They’re convenient and tasty, but have you ever considered the high cost of your favorite prepared mixes and spices?
In less time than it takes you to run to the market to pick up a box of Rice a Roni or Shake ‘N Bake, you can make it yourself, and save a bundle in the process.
With each of these “copy cat” recipes, I’ve indicated the approximate price of the “real thing” in my grocery store as this goes to print. It’s difficult to say for sure what these recipes will cost by comparison because there are so many variables, but I can assure you it’s pennies, not dollars!
Like Lipton Onion Soup Mix
- 3/4 cup dry minced onion flakes
- 1/3 cup beef bouillon powder
- 4 teaspoons onion powder
- 1/4 teaspoon crushed celery seed
- 1/4 teaspoon sugar Continue reading
Dear Mary: My brother-in-law told me about a plan he is involved with regarding DRIPs (direct reinvestment plans). I would pay him a token fee ($10) which would enable me to buy a single stock in a company without the hassle of paying a stockbroker a commission. I could then “sell” this information to someone else, thereby regaining my initial payout to him. I am interested in buying stock, but do not have much to invest. This sounds like a pyramid scheme, but he insists it is working for him. What can you tell me about DRIPs? –Johanna, email
Dear Johanna: The word “DRIP” is an acronym for “direct reinvestment plan,” but “DRIP” also describes the way the plan works. With DRIPs, an individual like yourself buys stocks directly without going through a brokerage. Then dividends that investor receives from a company go toward the purchase of more stock, making the investment in the company grow little by little. Continue reading
If you willingly pay an annual fee for a credit card that earns airmiles (most reward cards do come with a hefty price), you might want to re-think that decision. The problem is airlines are changing the rules to shorten the time before miles expire. Several years ago I learned this the hard way.
It looked like junk mail but for some reason I opened the envelope from United Airlines. Turns out it wasn’t junk, but I have a sneaky suspicion whoever designed this mailer hoped I’d toss it in the shredder. It was notification that my 38,000 MileagePlus miles would expire on New Year’s Eve if I didn’t activate my account by adding more miles to it before the stroke of midnight. Quite frankly, in the hustle and bustle of the season, booking a flight just so I could log a few more miles wasn’t exactly on my Christmas list.
It’s not easy to rack up 38,000 air miles. Either you have to actually put $38,000 on a qualifying credit card or fly a lot on that airline, which is how I earn miles. Thankfully, I wasn’t so loyal that I’d purposely book a United flight at a higher price, just to earn the miles. Having enough miles in my account to actually book a free trip someday was like a trophy to me. But knowing the miles were about to evaporate got me thinking in a new way. Continue reading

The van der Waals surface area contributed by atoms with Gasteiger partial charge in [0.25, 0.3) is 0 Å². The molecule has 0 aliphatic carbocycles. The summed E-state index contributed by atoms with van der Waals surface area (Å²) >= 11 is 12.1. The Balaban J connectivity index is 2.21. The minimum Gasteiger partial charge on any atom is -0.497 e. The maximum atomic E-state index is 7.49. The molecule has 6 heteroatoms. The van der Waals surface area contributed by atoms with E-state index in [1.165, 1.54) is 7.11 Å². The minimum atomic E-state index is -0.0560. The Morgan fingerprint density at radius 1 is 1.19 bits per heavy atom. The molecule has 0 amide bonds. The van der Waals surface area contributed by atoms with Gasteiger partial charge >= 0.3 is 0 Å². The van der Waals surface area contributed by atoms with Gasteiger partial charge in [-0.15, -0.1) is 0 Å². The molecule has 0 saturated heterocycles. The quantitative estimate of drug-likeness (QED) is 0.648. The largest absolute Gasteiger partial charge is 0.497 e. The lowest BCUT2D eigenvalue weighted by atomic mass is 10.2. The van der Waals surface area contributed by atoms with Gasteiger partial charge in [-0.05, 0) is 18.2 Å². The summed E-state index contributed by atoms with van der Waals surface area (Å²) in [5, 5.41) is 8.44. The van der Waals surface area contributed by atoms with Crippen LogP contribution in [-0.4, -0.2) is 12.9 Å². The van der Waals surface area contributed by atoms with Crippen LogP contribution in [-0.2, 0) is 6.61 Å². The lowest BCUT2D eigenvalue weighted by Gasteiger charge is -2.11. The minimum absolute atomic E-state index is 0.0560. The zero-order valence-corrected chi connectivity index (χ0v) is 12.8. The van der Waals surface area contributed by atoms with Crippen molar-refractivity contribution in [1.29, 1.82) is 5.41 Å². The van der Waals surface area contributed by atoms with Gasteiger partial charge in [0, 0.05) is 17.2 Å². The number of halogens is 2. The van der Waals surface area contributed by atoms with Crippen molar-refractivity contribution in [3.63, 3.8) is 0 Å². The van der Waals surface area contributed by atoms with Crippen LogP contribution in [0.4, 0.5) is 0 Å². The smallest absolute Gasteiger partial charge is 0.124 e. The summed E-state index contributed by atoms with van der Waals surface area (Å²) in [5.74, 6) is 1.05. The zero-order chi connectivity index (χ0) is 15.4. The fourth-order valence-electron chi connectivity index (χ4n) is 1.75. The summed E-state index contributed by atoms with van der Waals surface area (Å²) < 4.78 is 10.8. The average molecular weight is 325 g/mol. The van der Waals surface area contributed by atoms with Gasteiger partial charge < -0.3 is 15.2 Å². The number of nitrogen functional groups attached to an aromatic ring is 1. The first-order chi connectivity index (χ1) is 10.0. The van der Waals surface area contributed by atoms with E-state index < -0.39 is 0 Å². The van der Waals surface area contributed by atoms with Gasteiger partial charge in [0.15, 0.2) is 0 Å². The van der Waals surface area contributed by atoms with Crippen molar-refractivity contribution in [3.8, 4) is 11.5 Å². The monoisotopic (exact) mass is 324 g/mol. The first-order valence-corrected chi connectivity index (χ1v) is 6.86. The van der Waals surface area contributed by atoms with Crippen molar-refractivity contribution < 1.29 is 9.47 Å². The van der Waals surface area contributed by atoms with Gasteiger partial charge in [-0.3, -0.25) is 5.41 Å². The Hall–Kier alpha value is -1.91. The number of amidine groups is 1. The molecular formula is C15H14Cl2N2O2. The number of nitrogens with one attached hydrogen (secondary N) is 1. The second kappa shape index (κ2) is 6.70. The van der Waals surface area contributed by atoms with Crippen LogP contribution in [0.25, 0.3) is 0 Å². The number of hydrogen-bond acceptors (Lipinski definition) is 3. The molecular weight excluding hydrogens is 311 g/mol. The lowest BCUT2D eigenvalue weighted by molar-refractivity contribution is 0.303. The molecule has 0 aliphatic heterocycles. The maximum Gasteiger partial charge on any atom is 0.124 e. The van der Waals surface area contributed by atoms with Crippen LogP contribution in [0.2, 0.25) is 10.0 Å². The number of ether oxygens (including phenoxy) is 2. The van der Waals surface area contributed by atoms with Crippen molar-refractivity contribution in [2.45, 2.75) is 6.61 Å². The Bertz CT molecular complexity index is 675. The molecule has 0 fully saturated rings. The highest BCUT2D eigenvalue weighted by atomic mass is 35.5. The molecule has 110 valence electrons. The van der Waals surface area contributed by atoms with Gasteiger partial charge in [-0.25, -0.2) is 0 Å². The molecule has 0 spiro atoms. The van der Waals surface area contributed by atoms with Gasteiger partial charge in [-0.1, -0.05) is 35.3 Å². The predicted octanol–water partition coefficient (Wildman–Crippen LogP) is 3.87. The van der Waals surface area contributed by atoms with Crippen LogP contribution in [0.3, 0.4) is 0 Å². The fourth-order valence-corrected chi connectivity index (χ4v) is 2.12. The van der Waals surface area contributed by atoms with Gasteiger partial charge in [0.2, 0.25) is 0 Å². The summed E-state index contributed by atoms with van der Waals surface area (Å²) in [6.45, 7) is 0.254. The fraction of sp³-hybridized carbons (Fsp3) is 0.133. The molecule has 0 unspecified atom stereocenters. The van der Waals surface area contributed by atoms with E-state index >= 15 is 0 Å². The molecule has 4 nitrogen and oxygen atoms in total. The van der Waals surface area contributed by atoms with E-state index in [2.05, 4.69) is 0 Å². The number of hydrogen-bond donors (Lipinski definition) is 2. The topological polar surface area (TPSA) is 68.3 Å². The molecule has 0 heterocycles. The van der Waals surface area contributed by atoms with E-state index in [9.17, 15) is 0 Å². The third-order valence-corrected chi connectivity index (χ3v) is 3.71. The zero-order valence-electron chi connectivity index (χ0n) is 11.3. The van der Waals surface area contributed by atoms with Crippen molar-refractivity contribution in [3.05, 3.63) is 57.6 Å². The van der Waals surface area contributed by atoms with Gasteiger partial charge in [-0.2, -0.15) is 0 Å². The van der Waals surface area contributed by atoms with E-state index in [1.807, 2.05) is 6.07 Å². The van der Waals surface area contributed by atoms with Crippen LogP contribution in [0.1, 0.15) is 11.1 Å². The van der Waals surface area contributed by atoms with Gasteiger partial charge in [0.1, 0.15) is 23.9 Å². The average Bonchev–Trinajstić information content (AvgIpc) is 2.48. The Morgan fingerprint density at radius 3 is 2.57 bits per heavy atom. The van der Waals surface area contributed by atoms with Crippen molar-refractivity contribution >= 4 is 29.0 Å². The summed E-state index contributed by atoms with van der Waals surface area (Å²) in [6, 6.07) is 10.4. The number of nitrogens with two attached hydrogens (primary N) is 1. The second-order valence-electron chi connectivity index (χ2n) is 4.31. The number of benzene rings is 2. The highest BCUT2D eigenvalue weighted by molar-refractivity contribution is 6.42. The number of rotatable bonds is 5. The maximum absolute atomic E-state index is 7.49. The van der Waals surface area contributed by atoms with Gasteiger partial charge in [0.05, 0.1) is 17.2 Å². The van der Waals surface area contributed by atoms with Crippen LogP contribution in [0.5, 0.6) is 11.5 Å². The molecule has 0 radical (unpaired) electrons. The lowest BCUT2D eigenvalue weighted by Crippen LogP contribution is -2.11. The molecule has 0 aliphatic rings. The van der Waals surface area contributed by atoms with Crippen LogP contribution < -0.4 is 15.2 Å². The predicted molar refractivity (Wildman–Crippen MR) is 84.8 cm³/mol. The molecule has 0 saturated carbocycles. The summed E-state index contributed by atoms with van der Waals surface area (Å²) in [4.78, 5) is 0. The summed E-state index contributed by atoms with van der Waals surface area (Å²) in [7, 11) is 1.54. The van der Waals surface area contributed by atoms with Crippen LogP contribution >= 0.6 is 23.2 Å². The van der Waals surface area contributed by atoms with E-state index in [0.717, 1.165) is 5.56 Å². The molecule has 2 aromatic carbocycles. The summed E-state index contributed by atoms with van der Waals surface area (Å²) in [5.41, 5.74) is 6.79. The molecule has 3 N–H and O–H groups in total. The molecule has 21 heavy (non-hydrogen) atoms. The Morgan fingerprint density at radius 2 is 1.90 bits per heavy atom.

Have I told you lately how much I enjoy it when you fill up my inbox with your clever tips, tricks and solutions? Well, I do. It allows me to take a guilt-free break now and then to ponder and wonder why I didn’t think of that.
CANDLE REMADE. I had a peppermint-scented Christmas candle that was inside a metal container. It had been made that way, so you couldn’t take the candle out of the container. The wick had burned down to the bottom, making a narrow well, but the sides of the container still had a lot of the candle wax. I didn’t want to throw it away, as the container was very festive and the candle’s scent was really nice. So I placed the container on an electric candle warmer (an electric mug warmer would serve the same purpose.) After everything melted, I took out what was left of the wick and replaced it with a small taper candle. I removed the container from the warmer and let the wax harden. Voila! The remade candle is once again usable. The taper candle provided a new wick and was much easier than trying to dangle a string over the container. --Lynn B., Texas Continue reading
Got big heating bills this winter even though you keep the thermostat set at “Brrrrrr”? Science may be able to offer you a better and cheaper way to stay warm at home. But first a few facts:
Feeling warm or cold has nothing to do with air temperature. We get warm from our surroundings that have been heated by infrared radiation. The sun produces harmless infrared lightwaves that are invisible and responsible for making us feel warm.